Written by Sander Jakobsen — The idea of the wicked preacher man is a powerful one in crime fiction and beyond – just think of Robert Mitchum in Night of the Hunter. However, The Preacher is not about a Bible-thumping baddie. Thorkild Christensen, the unassuming vicar of Roslinge in Denmark, is actually the victim here. His wife Karen was shot down while out for a morning walk, and her body callously dumped in a stream at the end of their garden a day or two later.
Roslinge only has one resident policeman, so detective Thea Krogh takes a team to investigate. It’s murder in a small town, so at first nearly everyone falls under suspicion. However, clues and motives are hard to uncover. Karen was a remote person, and even Thorkild and her adult children weren’t very close to her. She did the duties of a vicar’s wife with no fuss, but lived an almost separate life. Perhaps she was having an affair? And what did she do every Tuesday evening? Marked in her diary are some initials nobody can decipher. So, bereaved preacher Thorkild struggles to come to terms with her death, and it dawns on him how little he really knew her.
Then, in a town further north, another woman is shot dead. Sanne Andersen was another quiet person – no friends and few interests, she rarely left the flat where her body was found. In addition to the fatal bullet wound, she’s been shot through both hands, like stigmata. Her brother Frank is distraught, realising that he too didn’t know his loved one very well. So he starts doing his own research and what he discovers makes him even more angry and upset.
Up in Roslinge, meanwhile, Thea Krogh and her team have stalled. The grocer’s 4×4 was stolen and later returned, and Karen’s blood is found inside. The grocer’s down-on-his-luck cousin falls under suspicion. Things are getting very edgy in the community but everyone has an alibi. Then a major new clue arrives – an old lady who saw Karen the morning she was killed sees Sanne Andersen’s photo and recalls having seen her near the river the morning Karen died. Is the lady mad, or are the crimes connected?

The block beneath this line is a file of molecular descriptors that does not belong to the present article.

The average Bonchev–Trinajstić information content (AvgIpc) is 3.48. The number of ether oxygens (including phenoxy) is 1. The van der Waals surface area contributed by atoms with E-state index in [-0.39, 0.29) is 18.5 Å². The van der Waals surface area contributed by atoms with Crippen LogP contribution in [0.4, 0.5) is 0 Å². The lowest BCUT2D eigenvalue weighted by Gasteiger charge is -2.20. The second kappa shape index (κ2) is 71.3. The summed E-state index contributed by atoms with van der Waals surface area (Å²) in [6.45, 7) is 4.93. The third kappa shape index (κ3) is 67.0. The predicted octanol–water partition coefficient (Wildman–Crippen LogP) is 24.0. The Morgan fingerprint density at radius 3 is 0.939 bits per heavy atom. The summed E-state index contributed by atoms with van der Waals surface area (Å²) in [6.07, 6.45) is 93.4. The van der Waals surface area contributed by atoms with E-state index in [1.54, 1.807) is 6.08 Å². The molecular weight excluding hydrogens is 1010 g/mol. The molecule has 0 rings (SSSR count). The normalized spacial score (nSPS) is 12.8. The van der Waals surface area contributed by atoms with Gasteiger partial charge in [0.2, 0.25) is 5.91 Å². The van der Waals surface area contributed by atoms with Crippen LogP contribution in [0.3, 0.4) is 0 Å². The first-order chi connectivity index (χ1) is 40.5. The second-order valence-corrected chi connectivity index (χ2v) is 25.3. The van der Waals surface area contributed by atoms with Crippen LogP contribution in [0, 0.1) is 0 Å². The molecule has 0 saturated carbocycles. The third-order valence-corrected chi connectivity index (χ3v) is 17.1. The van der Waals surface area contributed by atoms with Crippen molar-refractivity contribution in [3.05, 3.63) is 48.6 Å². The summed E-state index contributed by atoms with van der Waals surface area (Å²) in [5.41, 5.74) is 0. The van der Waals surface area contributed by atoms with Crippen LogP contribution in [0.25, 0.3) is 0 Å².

Meanwhile, Frank contacts Thorkild to talk about Sanne’s death and they form an unlikely alliance. Frustrated and wanting answers, they begin their own impromptu investigation into what Sanne and Karen might have been up to, and why they had to die.
Reminiscent at times of Karin Fossum, The Preacher is about far more than an investigation. The book looks deeply into how a killing affects those left behind – Thorkild, Frank, friends, the police, and the community beyond. There’s a detailed look at the thoughts and feelings of all involved. New friendships emerge between Thorkild and Thea, and between Thorkild and Frank. Even though the detective work moves at a snail’s pace, and the plot seems to drag for long period, the dialogue and characterisation are deftly handled. Thea seems genuinely moved by Thorkild’s grief. The writing team behind this book – Dagmar Winther and Kenneth Degnbol – are gifted with characters and have constructed an intricate psychological premise for their debut novel.
It’s not the type of book you can read for 10 or 15 minutes here and there on the train. You’ll need to sit down for an hour or more at a time and let the tension build gradually until, the villain takes true form in the final chapters. Will Thorkild Christensen ever find the answers he needs, or will he and Frank botch the police investigation and see the person behind the killings escape into the night?
You can read our interview with the authors here.
CFL Rating: 4 Stars